The Critics Don’t Get Us!


by Aaron Lowe (@loweaaron)

From time to time, a truly incredible movie comes along, and millions of people are dying to see it. But why would a brilliant, stunning movie like The Hobbit: An Unexpected Journey only gets a 65% rating on Rotten Tomatoes? I don’t have to tell you nerds how much anticipation there was leading up to the release of The Hobbit, the lines of people gathered to catch an opening night experience. E! Online states, “The Hobbit: An Unexpected Journey came away with an estimated $84.8 million at the weekend box office, its studio reported, the largest-ever Friday-Sunday domestic debut for a December release, including James Cameron’s all-time champ, Avatar.”

So why do critics bash what viewers seem to love the most?

I remember seeing The Matrix on opening night and being blown away, it was a mind altering, life changing experience at the time. Never had a movie seemed so real, so fantastic. In the following days, I was shocked to see the critics tear the movie apart like it was trash.

It was recently announced that The Matrix will be among the twenty-five movies picked this year to enter the U.S. National Film Registry at the Library of Congress. Said Librarian of Congress James M. Billington, “These films are not selected as the ‘best’ American films of all time, but rather as works of enduring importance to American culture,” So I’d say the critics got it very wrong!

People are sick of being told what to like by critics, ratings and the media, and are actively looking for other ways to be heard.  Nerds seem to get it the worst; everything either gets cancelled, or turned into a commercialized parody of what it should be.

The news of the partnership between Twitter and Nielsen bodes well as the beginning of having our voices heard. This surely comes in part as a result of all the faithful fan followers that trended their favorite shows week after week. Shows like Chuck may still be on the air had they come up with this system sooner. Twitter results won’t be tied to actual ratings, but they will be monitored.

Change is coming, so keep talking and tweeting about your favorite things! Keep the conversations going and maybe things will start to turn around.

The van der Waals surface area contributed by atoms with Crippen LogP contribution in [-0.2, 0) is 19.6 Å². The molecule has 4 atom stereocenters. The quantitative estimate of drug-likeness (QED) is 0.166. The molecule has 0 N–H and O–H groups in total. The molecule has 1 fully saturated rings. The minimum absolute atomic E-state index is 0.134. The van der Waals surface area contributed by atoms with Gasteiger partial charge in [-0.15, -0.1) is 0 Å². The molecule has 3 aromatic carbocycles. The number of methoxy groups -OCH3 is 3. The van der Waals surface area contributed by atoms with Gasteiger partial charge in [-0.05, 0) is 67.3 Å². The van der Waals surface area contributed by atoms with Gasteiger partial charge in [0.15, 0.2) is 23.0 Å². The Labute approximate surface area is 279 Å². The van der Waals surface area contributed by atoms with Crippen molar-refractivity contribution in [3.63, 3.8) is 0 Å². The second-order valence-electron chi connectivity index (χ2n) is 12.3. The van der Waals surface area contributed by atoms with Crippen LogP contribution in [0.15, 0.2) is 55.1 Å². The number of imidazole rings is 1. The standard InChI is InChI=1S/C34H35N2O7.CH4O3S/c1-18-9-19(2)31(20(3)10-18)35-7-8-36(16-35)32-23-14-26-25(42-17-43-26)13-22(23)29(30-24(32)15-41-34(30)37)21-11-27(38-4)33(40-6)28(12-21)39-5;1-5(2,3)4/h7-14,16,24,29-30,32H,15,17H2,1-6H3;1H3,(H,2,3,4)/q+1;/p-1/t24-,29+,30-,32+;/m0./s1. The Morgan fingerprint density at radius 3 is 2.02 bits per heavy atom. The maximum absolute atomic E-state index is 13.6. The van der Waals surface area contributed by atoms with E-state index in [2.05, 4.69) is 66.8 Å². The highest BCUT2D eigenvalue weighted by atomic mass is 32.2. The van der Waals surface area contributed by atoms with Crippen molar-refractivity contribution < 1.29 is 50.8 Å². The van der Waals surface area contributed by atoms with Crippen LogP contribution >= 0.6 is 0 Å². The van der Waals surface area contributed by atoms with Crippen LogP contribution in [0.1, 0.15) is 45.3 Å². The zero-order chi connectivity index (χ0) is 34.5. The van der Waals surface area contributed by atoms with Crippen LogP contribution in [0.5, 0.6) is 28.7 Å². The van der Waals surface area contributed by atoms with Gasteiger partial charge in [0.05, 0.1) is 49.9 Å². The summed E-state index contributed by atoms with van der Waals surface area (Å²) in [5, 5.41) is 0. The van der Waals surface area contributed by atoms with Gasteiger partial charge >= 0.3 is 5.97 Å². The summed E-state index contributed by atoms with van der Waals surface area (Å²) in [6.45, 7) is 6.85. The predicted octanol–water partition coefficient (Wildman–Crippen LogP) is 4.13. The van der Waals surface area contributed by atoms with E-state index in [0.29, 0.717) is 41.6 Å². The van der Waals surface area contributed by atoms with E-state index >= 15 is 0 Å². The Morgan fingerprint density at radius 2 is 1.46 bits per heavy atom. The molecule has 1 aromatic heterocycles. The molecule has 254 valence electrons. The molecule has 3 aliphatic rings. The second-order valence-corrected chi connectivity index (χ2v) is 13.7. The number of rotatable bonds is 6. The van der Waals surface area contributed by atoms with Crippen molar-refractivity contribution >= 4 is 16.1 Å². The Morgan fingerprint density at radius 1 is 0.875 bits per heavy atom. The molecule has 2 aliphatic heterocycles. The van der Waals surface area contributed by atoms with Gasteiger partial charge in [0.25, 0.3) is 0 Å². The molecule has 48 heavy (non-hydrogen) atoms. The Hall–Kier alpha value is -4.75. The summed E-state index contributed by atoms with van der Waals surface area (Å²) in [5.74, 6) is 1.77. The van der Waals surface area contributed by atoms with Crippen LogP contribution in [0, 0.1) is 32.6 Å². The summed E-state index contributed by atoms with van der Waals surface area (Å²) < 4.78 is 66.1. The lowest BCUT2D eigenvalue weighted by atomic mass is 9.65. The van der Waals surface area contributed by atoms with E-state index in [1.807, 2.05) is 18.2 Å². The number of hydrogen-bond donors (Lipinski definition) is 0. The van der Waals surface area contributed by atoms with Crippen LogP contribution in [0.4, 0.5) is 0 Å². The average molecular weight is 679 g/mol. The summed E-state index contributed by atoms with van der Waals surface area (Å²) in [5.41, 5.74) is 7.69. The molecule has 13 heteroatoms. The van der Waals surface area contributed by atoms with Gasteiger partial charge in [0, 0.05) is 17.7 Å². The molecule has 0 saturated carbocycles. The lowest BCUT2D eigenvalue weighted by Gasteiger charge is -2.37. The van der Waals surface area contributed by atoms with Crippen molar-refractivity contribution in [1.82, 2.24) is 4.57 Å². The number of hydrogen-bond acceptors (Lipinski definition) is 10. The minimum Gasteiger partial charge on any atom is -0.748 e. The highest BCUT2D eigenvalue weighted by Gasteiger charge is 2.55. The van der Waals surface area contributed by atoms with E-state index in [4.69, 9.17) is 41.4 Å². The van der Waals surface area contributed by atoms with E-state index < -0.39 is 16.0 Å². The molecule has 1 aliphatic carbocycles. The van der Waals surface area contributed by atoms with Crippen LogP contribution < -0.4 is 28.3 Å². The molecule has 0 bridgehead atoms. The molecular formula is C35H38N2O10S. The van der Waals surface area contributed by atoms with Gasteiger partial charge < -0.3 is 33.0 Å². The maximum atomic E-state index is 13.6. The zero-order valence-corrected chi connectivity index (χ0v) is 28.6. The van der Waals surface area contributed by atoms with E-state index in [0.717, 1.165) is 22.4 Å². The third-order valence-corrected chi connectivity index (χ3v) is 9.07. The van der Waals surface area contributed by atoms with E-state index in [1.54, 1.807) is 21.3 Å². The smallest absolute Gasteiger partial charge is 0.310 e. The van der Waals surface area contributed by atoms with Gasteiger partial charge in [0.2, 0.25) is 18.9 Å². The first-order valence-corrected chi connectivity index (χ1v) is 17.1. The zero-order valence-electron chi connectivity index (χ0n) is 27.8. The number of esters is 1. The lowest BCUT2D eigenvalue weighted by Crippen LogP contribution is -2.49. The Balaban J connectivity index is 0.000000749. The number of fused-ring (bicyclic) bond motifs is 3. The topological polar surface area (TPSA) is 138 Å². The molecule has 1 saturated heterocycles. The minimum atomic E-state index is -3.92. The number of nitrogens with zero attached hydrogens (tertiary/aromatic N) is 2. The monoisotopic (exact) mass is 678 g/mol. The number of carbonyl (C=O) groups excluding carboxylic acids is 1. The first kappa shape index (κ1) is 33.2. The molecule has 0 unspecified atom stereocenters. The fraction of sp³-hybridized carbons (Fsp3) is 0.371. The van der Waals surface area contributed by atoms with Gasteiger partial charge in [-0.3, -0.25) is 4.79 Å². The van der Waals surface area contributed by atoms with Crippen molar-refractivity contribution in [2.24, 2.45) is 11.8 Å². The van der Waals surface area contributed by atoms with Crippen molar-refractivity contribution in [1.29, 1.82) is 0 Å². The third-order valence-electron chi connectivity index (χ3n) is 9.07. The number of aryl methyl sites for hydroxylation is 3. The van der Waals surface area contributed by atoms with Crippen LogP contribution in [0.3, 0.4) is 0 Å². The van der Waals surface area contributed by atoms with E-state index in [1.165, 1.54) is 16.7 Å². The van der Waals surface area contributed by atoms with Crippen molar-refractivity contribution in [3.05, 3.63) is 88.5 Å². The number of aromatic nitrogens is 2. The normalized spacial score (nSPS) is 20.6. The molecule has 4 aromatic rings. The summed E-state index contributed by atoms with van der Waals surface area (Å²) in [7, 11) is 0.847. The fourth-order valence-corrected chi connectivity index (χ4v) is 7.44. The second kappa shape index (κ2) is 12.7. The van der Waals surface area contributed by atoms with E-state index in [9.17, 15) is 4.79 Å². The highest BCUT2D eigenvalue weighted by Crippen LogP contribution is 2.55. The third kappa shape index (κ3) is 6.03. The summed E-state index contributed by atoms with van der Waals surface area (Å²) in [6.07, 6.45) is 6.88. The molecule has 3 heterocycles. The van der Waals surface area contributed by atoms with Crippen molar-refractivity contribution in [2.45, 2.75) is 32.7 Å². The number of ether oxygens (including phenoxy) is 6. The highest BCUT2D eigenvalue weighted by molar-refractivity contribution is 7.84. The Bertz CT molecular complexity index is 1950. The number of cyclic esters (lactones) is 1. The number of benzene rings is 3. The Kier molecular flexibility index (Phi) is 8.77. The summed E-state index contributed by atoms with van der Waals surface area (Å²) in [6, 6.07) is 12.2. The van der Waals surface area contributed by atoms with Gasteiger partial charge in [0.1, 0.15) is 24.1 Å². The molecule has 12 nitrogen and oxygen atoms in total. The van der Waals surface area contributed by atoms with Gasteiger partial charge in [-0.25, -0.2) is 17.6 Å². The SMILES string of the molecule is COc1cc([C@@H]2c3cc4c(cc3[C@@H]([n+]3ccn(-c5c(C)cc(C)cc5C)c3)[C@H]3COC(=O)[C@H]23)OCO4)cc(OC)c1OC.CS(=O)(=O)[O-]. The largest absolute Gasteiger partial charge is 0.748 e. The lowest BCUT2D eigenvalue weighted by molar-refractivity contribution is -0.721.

One Comment

  1. TimDecember 21st, 2012 at 12:13 pm

    The reason critics don’t “get us” is because they are not “like us”. Most folks attend movies to be entertained–and entertained in the broadest terms. A film need not be based on a literary masterpiece, have outstanding acting, or promote certain cultural or political messages to be entertainiing and popular.

    Critics on the other hand, are for the most part focused on the “art” of filmaking–the “art” of acting or the “underlying message” of the filmmaker–and that focus overcomes their ability to “see the forest (the overall entertainment value of a particular film) for the “trees” (a particular performance or cinematography or staging). One need only look at some recent Oscar nominations to see that the most entertaining (and therefore most popular) films are not viewed as the “most artistic” and are therefore considered “unworthy” of “serious” awards.

    Bottom line is that those critics who elevate “art” to the almost exclusion of “entertainment value” are for all intents and purposes intellectual snobs–they feel that the average movier goer needs an education rather than a ratification of whether the particular movie will be entertaining. I have a few favorites whose views I rely on (Richard Roper is usually on the mark) and a few others whose endorsement is a message to me to avoid the film at all costs (any critic from the Rolling Stone or New York Times). It is also good to get the feel of a movie from folks like me–who just want to be entertained!

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